Hilgenberg skirted Grant's rules on December 4, 1977, when he "smuggled" to his bench spot a 15-pound rock that he had heated in a sauna. He covered the rock with a towel to protect it against the wind. Joe Soucheray observed: "That was as sophisticated as the Vikings ever got when it came to sideline heating."
The Vikings beat the 49ers 28-27.
Coach Grant gave his "Winnipeg" quote after the game that was probably the coldest in the Met's history. I was a senior in high school at Morris High when Hilgenberg and his mates hosted the Chicago Bears on December 3, 1972. The temperature at kickoff time was two degrees below zero. A wind blew out of the north at 11 MPH. The wind chill factor (something I hate): -26.
Oh, we loved the Vikings in those days, so nearly 50,000 hardy fans turned out to watch. The footing was solid. Clear conditions offset a wee bit of the misery. The Vikings won 23-10 with just one offensive touchdown, scored by John Henderson.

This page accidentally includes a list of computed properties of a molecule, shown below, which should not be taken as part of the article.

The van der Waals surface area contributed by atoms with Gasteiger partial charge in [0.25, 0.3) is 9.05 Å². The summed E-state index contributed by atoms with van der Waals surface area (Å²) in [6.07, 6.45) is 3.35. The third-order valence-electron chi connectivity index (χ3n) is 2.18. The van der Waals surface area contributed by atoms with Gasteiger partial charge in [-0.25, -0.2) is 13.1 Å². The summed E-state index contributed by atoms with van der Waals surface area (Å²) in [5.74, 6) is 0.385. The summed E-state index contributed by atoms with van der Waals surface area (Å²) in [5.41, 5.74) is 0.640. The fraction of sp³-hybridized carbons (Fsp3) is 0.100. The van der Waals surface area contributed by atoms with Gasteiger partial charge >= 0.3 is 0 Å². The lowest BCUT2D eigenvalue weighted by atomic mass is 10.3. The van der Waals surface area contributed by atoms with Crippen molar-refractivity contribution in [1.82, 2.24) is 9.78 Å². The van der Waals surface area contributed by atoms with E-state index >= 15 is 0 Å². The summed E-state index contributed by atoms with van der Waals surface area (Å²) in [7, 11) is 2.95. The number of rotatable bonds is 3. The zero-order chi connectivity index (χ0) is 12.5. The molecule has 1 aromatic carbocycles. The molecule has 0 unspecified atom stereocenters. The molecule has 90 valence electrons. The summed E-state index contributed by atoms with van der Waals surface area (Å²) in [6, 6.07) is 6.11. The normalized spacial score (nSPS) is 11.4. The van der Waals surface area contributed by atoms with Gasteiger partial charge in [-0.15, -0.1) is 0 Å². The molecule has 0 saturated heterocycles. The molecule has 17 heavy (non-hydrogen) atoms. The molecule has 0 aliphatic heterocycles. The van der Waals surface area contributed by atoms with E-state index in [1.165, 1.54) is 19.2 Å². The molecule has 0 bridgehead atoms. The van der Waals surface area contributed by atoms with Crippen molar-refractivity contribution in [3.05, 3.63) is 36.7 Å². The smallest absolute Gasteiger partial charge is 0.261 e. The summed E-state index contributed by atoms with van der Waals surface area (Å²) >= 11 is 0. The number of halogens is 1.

The Bears had just two completed passes against Minnesota's "purple people." The Bears had a net gain of one yard via passing. Their quarterback was Bobby Douglass - remember him? He was quite the run-oriented quarterback (big more than fast), rather ungainly when trying to put the ball in the air.
You can imagine football fans all across the U.S. getting the impression that Minnesota was some sort of miserable extension of the Yukon. That was indeed a problem of the old Met - a public relations problem, not to be sneezed at.
A hint of irritation would emanate from broadcasters' voices when they announced they were coming here soon to broadcast a game. I remember a good example with Johnny Unitas, then a color analyst.
Hub Meeds was the Vikings mascot then and he enhanced our remote image with his primitive Vikings garb. I always laughed when John Madden and Pat Summerall acknowledged the mascot's presence along the sidelines. They always did so with hints that maybe the shaggy-appearing soul had issues with hygiene and odor.
"When was the last time he had a bath?" one would ask. The other responded: "No one's ever gotten close enough to find out."